American Airlines pilots say spot walkouts, not full strike, right way to go
Thousands of American Airlines pilots gathered Tuesday to strategize about work slowdowns and other headaches they might inflict on airline management if contact talks reach a breaking point.
The Allied Pilots Association held meetings at nine union chapters nationwide, briefing members on steps that may be taken if the National Mediation Board declares contract talks to be at an impasse. Union leaders said about 2,000 pilots attended nationwide.
The union is unlikely to call for a traditional strike, a move that could force American into bankruptcy. Rather, union leaders said they would rely on smaller, targeted job actions that could cause delays and cancelations without shutting down the airline.
"It's something that would be the equivalent of a big thunderstorm rolling into D/FW Airport," said union spokesman Scott Shankland. "It might take three or four hours, but passengers would still get to their destinations."
For example, pilots on a certain route or flying from a particular airport might show up several hours late, Shankland said.
He stressed the union would only authorize legal actions, and that the focus of a slowdown would be airline management, not passengers.
Joe Prem, a pilot based at Dallas/Fort Worth, was among about 300 who attended a meeting at the airport's Hyatt Regency Hotel.
"The lack of progress on the contract has been incredibly frustrating," Prem said.
He said he's willing to forego pay if called upon to walk off the job.
"Absolutely, I'd do it in a heartbeat," he said. "No one wants to get to that point, but if that's where we are, I wouldn't hesitate."
American spokeswoman Sue Gordon said the airline remains "fully committed" to negotiations, and reminded labor leaders that they have an obligation to avoid any interruption to the nation's commerce.
"In these difficult and uncertain times, it is imperative that negotiators focus on reaching an agreement that is in the long term interests of American’s pilots and the future of this airline," she said.
The negotiations, which began more than two years ago, have been deadlocked for months, and little has been achieved at the bargaining table.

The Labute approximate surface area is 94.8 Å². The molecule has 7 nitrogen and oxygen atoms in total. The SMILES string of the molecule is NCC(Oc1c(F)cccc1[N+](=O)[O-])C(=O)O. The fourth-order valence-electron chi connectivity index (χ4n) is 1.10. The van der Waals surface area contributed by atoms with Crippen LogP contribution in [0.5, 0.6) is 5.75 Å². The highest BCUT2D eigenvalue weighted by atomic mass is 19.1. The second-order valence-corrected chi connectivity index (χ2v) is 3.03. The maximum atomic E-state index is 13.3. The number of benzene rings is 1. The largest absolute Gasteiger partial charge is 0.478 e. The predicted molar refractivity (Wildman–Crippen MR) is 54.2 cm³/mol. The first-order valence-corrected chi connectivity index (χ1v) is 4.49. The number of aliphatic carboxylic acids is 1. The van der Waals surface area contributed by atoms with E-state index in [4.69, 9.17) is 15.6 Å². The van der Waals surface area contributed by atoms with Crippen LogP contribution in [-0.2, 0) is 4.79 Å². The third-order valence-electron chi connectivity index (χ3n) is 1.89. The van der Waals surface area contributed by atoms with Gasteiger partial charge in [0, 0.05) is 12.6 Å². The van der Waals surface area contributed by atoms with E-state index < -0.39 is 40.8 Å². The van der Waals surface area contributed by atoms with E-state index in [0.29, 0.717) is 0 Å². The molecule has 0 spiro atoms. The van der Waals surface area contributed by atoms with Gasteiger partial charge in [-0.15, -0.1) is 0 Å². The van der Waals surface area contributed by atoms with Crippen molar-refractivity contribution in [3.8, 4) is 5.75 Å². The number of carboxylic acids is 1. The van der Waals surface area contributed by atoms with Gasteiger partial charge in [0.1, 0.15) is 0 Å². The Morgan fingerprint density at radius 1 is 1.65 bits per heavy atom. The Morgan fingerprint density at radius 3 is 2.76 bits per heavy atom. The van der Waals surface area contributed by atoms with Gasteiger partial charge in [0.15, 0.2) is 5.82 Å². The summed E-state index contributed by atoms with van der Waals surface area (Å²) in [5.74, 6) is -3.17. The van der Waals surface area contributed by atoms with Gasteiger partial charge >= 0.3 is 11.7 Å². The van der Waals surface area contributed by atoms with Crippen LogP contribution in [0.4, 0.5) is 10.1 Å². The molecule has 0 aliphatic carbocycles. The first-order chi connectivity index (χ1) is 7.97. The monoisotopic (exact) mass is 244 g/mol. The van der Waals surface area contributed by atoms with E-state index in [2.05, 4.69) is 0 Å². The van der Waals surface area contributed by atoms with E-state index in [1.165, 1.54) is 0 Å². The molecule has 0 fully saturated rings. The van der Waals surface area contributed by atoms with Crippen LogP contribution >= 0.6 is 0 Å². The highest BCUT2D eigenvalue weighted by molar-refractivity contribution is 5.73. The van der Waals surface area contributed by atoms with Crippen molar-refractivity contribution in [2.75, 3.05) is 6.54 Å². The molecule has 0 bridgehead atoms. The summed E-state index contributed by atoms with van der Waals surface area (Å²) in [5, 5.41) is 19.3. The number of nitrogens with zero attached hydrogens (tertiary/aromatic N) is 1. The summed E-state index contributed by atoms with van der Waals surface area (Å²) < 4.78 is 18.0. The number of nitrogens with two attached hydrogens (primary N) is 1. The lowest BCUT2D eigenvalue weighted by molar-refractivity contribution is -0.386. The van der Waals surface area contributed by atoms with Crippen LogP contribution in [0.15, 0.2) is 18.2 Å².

Under federal law, airline unions are allowed to take job actions, such as strikes or slowdowns, only if the mediation board declares talks to be at an impasse.
And the president of the United States can temporarily halt a strike if the stoppage is deemed to be a national transportation emergency.
Union leaders have been arguing for months that talks with American are already effectively at an impasse, given the lack of progress. Pilots want raises of up to 50 percent, to regain wages they say have been lost due to concessions and inflation.
Management, meanwhile, is determined to keep labor costs under control, and contend that rivals, like Delta Air Lines and United Airlines, already have lower-paid pilots and offer fewer benefits.
American pilots earn more than $130,000 on average, although pay varies dramatically depending on seniority and the route flown.
Southwest is the only major passenger airline with higher-paid pilots.
Still, many American pilots have been working under reduced wages since 2003, when the union agreed to concessions that cut compensation and reduced some benefits. Those cuts allowed American to avoid a bankruptcy filing.
The outcome of negotiations could be impacted by the Obama administration. The president appoints the three members of the mediation board, two of whom are from the president's party.
Union leaders hope the new appointments will be more pro-labor.